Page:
By JUDY SHERIDAN
Significant changes appear to be ahead for Parker County employees when it comes to health plans, according to a recent presentation given to Parker County commissioners and others by PEBC, Public Employee Benefits Cooperative, in conjunction with consulting firm Towers Watson.
Parker County is a member of the PEBC and participates in its employee benefits program.
The changes are being driven by the Patient Protection and Affordable Care Act, also known as ObamaCare, as well as rising health care costs.
They reflect not only the new requirement that everyone have access to health care, but also a new excise tax that effectively caps the amount of coverage employers can offer, forcing employers and employees to seek out more cost effective health care options.
The intent of the changes is to make employees more conscious of their health care costs and motivate them to take more responsibility for their health care decisions.
The new offering is likely to be a High-Deductible Health Plan with a Health Savings Account — as defined by the IRS — and is being designed to navigate between the two federal mandates.
In April the PEBC board will consider replacing an existing Exclusive Provider Organization (EPO) plan with the HDHP, with implementation on Jan. 1, 2014.
The existing Preferred Provider Organization (PPO) option, with a Flexible Spending Account — selected by most Parker County employees — will continue to be offered.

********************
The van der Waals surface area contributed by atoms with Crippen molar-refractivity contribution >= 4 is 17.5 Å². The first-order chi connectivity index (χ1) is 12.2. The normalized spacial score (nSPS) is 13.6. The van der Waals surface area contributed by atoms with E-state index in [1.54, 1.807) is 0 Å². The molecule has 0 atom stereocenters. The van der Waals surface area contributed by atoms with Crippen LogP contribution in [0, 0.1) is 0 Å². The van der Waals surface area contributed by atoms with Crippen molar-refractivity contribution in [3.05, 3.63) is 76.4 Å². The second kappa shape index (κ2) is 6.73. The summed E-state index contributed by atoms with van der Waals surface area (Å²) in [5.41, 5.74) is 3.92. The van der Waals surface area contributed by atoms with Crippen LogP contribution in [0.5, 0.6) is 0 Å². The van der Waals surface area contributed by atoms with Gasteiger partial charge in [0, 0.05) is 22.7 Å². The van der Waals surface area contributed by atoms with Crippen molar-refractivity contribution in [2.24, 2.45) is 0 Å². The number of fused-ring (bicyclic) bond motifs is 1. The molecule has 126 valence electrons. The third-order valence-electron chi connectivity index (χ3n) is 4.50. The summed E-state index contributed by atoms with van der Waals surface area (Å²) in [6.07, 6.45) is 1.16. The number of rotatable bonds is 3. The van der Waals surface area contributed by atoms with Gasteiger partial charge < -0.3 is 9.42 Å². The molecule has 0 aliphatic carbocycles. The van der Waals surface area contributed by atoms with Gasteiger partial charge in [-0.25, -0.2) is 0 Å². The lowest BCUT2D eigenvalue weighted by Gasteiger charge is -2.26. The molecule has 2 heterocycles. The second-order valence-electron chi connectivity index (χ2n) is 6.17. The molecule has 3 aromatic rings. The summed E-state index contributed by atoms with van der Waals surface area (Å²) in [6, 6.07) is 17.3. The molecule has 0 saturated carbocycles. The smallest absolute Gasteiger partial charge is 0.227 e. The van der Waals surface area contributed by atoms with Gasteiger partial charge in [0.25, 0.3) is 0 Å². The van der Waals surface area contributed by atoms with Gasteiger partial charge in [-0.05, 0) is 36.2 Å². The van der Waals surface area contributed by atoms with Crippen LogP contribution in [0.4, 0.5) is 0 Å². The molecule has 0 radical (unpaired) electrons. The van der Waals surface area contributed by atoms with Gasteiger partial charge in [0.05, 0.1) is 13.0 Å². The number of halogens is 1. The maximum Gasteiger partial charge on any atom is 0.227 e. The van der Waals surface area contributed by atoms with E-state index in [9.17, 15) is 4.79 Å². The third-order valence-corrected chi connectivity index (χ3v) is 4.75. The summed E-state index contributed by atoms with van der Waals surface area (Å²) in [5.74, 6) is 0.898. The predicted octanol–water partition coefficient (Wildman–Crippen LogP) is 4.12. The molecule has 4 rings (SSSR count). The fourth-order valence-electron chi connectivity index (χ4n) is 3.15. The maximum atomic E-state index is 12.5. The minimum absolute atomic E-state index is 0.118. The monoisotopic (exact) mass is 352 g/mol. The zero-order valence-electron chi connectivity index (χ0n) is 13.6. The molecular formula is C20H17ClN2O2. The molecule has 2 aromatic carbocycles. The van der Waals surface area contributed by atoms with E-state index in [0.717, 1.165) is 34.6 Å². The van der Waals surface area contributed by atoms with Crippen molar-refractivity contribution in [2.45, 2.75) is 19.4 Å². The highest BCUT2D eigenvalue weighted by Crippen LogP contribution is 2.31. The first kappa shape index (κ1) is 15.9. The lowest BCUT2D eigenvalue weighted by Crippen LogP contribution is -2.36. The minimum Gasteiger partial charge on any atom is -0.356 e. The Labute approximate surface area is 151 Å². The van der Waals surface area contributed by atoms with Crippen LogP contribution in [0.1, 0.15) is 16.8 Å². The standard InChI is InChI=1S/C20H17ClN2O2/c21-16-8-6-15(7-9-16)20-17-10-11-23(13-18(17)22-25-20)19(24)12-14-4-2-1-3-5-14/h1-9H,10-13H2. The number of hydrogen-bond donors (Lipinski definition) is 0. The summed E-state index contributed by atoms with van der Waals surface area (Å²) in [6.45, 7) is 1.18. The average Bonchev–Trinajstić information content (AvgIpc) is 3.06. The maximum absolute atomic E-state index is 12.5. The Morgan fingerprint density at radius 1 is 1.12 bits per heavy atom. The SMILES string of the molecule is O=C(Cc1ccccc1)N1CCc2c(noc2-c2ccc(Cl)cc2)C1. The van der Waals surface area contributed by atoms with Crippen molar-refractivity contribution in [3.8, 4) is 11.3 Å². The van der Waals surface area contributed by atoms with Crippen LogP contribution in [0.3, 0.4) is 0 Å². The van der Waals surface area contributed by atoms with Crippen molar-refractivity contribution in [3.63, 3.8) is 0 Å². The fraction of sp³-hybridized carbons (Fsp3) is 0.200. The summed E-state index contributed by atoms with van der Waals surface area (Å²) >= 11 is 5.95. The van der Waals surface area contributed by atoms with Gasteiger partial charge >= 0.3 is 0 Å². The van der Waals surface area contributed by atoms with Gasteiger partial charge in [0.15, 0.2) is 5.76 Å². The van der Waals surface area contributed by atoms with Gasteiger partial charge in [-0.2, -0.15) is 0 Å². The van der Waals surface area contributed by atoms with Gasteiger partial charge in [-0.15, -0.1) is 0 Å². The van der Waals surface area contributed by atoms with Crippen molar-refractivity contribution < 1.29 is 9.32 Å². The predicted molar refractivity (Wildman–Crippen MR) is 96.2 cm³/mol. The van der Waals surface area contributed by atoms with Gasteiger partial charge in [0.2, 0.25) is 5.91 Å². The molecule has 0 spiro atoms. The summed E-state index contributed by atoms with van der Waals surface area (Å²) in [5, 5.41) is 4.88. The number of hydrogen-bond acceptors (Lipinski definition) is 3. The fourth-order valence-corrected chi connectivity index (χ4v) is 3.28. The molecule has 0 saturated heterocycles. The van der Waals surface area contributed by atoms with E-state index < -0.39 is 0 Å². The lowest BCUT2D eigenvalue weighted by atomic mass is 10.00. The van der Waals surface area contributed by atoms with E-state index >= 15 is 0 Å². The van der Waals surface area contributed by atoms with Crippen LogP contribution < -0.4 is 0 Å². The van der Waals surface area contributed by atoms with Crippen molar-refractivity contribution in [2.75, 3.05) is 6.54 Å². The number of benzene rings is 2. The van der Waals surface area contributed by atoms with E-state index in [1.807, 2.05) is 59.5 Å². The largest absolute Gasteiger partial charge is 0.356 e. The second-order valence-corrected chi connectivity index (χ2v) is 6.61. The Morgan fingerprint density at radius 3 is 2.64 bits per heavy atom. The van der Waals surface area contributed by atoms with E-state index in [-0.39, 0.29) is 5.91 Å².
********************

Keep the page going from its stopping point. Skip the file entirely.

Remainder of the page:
Under the HDHP, a county employee would pay much higher costs up front, but he or she would gain an HSA, which has significant advantages over the current FSA option, a PEBC presenter said.
In addition, the higher up-front costs could be mitigated by contributions from the county to the HSA.
An HSA is designed to encourage saving, not spending, because the account belongs to the employee and rolls over every year, the presenter said. It stays with an individual even if the employee terminates his or her employment or retires.
The contributions are pre-tax and the earnings are tax-free, as well as withdrawals for medical purposes.
Employers are opting for HDHP plans because studies show that they better control costs and change employee behavior, according to the PEBC representative.
Nationally, 53 percent of companies had adopted such plans by 2011 — 61 percent in the Dallas/Fort Worth area — according to a survey completed by Towers Watson.
If Parker County makes no changes to their current insurance plans, Towers Watson projects that in 2018, when the excise tax takes effect, the county will owe $750,000 in taxes, which would grow to $2 million in 2023.
Judge Mark Riley pointed out that additionally, the new health care law will require the county to pay compliance fees of about $52,000 — for its nearly 800 employees and dependents — in 2014.